Legislation promotes and regulates the use of OSS

Not only business, but also politics has recognised the importance of OSS for Digital Sovereignty. Accordingly, legislators in Germany, Europe and worldwide are promoting their use. For example, strengthening Digital Sovereignty is enshrined in the current German Government’s coalition agreement.

However, in order to take advantage of OSS, suitable management systems are required. The standards ISO /IEC 5230 and ISO /IEC DIS 18974 are a milestone: they specify the measures required to use OSS securely and in compliance with regulations. At the European level, the explicit consideration of Open Source in the Cyber Resilience Act and the Digital Operational Resilience Act (DORA) shows that legislators are increasingly focusing on managing and reducing the cybersecurity risks of OSS.

PwC supports you on the path to Digital Sovereignty

Those who want to achieve Digital Sovereignty must define an individual strategy and targeted measures. However, identifying your own need to catch up is technically and legally complex. PwC’s experts support you in this task. In the first step, we determine your status quo. On this basis, we develop an individual strategy for your Digital Sovereignty. We also support you in defining and implementing concrete action measures. With our comprehensive expertise in Open Source, IT sourcing and Multi-Vendor Management, we accompany you in the corresponding projects and take the necessary steps on the path to Digital Sovereignty together with you.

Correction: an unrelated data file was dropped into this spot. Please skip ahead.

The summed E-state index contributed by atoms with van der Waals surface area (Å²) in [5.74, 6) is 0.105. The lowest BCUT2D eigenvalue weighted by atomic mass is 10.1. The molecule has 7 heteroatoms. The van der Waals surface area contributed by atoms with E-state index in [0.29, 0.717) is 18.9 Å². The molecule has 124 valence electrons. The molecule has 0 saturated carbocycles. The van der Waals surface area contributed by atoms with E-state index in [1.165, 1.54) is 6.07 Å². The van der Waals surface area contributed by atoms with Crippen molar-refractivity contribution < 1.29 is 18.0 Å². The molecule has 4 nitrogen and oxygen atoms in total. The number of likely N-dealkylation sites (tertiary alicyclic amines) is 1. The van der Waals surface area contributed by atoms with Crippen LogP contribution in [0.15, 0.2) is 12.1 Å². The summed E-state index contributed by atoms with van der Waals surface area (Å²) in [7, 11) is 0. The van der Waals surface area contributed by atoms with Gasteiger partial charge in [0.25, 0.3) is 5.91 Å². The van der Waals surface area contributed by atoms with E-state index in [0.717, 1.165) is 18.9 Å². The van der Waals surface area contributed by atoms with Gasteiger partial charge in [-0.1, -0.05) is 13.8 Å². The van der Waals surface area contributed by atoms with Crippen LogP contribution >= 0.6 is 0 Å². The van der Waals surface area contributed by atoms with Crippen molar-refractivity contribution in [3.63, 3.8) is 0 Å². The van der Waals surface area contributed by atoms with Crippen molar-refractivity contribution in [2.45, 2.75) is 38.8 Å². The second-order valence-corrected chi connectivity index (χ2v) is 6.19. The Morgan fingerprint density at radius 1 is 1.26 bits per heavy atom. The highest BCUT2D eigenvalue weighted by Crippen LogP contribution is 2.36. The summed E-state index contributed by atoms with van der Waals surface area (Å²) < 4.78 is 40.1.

“Many organisations lack direction and structure when it comes to strengthening the digital agency. However, there is no universal plan for Digital Sovereignty. Rather, individual strategies are required.”

Marcel Scholze, Director at PwC Germany for Open Source Software Management, Compliance, Security
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Marcel Scholze

Marcel Scholze

Director Open Source Software Services & IT Sourcing, PwC Germany

Tel: +49 151 16157049